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Road to Recovery: Breast Cancer Survivor Chrissy Hoffman Shares Her Story

By BCRF | June 11, 2018

During her breast cancer diagnosis and treatment, Chrissy Hoffman was thankful her friends, family and coworkers were by her side.

When Chrissy Hoffman went for her annual mammogram, she didn’t expect for a callback. Even after she received a biopsy for a suspicious mass that was detected on her scan, she didn’t worry. However, after a pathology report revealed the marble-sized mass was indeed breast cancer, she was faced with a new reality.

“My mother and I both sat and looked at the test report in disbelief.  How could this be?” She says remembering the moment 13 years ago.

“With the love and support of my friends and family I embarked on a nine-month journey that would change my life forever.”

Treatment was tough – especially its side effects – but Chrissy took each challenge in stride. After her first round of chemotherapy, she began losing her hair.

“I was washing my hair and suddenly had clumps of hair in my hands.  They were falling out faster than I would have imagined,” she said.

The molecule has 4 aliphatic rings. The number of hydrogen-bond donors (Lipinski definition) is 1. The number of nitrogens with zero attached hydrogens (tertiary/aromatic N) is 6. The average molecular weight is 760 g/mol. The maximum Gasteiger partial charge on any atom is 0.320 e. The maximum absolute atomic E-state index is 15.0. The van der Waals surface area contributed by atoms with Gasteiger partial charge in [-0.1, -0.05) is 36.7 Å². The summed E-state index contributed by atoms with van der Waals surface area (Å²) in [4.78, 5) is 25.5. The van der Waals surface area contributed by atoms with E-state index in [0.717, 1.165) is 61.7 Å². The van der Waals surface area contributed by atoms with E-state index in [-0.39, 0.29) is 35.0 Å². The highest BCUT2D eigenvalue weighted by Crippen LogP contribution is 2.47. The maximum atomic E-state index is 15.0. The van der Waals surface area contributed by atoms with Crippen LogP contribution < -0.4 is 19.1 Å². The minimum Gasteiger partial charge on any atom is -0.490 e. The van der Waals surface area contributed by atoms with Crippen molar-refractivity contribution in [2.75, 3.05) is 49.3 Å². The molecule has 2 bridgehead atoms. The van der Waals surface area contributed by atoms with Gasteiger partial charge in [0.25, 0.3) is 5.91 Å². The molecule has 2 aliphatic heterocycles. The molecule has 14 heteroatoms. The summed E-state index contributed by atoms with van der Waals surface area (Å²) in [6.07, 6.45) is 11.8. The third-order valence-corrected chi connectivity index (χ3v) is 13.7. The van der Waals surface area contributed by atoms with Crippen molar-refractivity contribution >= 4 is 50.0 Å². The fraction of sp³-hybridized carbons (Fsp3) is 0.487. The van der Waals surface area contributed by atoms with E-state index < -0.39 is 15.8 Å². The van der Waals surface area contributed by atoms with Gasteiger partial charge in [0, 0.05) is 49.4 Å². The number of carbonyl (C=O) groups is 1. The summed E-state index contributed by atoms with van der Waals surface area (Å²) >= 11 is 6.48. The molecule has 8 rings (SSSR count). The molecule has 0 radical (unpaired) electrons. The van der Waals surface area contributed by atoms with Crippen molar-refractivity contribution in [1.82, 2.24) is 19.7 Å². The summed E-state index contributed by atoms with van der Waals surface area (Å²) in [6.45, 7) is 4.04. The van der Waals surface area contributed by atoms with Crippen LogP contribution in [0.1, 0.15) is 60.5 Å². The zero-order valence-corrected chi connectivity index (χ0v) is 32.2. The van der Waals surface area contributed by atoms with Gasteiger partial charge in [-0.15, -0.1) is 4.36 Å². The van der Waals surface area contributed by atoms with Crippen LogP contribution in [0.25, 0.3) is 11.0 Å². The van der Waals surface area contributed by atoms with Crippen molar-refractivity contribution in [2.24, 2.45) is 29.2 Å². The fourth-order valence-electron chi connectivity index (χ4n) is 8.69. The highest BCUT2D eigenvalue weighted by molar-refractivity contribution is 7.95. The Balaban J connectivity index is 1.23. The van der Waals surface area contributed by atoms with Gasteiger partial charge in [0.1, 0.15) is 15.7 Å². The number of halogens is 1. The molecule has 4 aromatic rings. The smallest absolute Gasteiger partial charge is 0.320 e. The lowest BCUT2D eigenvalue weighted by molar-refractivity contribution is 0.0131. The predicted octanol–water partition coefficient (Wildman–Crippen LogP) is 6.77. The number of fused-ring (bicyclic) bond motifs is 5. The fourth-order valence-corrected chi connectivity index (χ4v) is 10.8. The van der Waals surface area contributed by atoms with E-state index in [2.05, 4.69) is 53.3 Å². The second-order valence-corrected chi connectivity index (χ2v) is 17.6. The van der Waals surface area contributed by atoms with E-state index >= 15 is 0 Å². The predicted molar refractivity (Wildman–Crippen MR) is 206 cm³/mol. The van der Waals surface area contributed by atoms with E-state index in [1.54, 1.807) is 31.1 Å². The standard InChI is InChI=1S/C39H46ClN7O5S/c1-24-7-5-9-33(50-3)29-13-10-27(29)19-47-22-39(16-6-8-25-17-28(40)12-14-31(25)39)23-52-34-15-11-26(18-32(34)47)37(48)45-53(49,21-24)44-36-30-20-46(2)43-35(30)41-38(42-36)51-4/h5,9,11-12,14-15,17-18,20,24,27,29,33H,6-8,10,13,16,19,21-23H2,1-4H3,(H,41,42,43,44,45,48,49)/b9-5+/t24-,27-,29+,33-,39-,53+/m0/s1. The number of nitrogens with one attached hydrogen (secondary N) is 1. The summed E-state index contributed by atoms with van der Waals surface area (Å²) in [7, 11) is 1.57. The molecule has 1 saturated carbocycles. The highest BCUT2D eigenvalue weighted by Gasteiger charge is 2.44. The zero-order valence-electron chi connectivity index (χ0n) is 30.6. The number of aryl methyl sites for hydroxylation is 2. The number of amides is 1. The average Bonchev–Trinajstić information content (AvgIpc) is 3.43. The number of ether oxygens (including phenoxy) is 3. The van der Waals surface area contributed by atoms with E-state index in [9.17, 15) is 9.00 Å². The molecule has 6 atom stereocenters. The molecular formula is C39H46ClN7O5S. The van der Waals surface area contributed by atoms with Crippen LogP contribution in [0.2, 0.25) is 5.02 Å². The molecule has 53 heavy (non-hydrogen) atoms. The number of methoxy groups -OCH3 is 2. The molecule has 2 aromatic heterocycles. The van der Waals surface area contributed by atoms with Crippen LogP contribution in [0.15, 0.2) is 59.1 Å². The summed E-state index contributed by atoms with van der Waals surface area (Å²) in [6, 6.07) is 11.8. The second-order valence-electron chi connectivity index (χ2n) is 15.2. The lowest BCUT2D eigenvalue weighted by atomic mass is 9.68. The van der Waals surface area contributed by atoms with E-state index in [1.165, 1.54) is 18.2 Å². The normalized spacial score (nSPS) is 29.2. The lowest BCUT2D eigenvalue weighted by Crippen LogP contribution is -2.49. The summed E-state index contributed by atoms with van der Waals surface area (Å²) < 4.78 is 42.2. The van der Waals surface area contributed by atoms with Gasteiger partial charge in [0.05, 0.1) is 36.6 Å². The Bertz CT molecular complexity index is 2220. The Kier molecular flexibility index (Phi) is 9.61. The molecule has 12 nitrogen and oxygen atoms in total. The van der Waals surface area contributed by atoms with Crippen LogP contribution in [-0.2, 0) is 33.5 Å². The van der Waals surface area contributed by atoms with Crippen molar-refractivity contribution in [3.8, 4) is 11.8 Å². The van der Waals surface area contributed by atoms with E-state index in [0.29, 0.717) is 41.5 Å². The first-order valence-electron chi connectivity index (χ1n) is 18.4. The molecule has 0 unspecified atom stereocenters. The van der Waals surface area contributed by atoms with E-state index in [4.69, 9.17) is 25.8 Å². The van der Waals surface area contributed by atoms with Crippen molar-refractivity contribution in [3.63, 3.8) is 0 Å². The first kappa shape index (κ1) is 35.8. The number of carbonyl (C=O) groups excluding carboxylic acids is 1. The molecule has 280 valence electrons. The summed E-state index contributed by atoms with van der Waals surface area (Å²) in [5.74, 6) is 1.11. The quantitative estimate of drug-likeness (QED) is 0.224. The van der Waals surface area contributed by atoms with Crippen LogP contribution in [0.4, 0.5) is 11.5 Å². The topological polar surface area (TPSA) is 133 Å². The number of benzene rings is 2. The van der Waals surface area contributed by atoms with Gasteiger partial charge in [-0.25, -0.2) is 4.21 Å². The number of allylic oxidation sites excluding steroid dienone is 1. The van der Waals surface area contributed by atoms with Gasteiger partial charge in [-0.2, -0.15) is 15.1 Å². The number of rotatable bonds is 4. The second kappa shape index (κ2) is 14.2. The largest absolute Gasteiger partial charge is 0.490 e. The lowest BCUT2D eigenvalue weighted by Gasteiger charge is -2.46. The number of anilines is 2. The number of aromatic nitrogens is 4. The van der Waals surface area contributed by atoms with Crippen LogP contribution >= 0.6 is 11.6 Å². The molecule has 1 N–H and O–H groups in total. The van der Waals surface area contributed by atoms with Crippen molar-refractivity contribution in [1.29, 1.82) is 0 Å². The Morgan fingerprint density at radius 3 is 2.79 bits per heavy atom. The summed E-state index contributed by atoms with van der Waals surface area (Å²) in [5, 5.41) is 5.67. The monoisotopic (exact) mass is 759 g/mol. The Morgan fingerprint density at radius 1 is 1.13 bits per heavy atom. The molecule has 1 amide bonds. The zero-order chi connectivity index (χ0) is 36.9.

At first, she cut her hair short, but soon decided to shave it entirely.

“After that an amazing thing happened. I didn’t care that I didn’t have hair!  After all, what is hair? It will grow back,” she says.

Chemotherapy treatments drained her system. Some days it was impossible for her to get out of bed. One of the hardest points was a hospital visit for a fever that wouldn’t break.

Despite this, Chrissy continued to work throughout her treatment.

“It gave me a sense of purpose,” she says.

Her employer, Streamlight, was exceptionally supportive. Her boss and coworkers rallied around her during this difficult time. It’s a philosophy the company maintains throughout. As a BCRF corporate partner for nearly a decade, Streamlight has donated nearly $700,000 to advance lifesaving breast cancer research. 

For Chrissy, who is now in remission, this commitment is especially meaningful.

“I never want to see my friends and family have to go through this horrible disease,” she says. “Research is the only way that we will find a cure and stop the needless suffering.”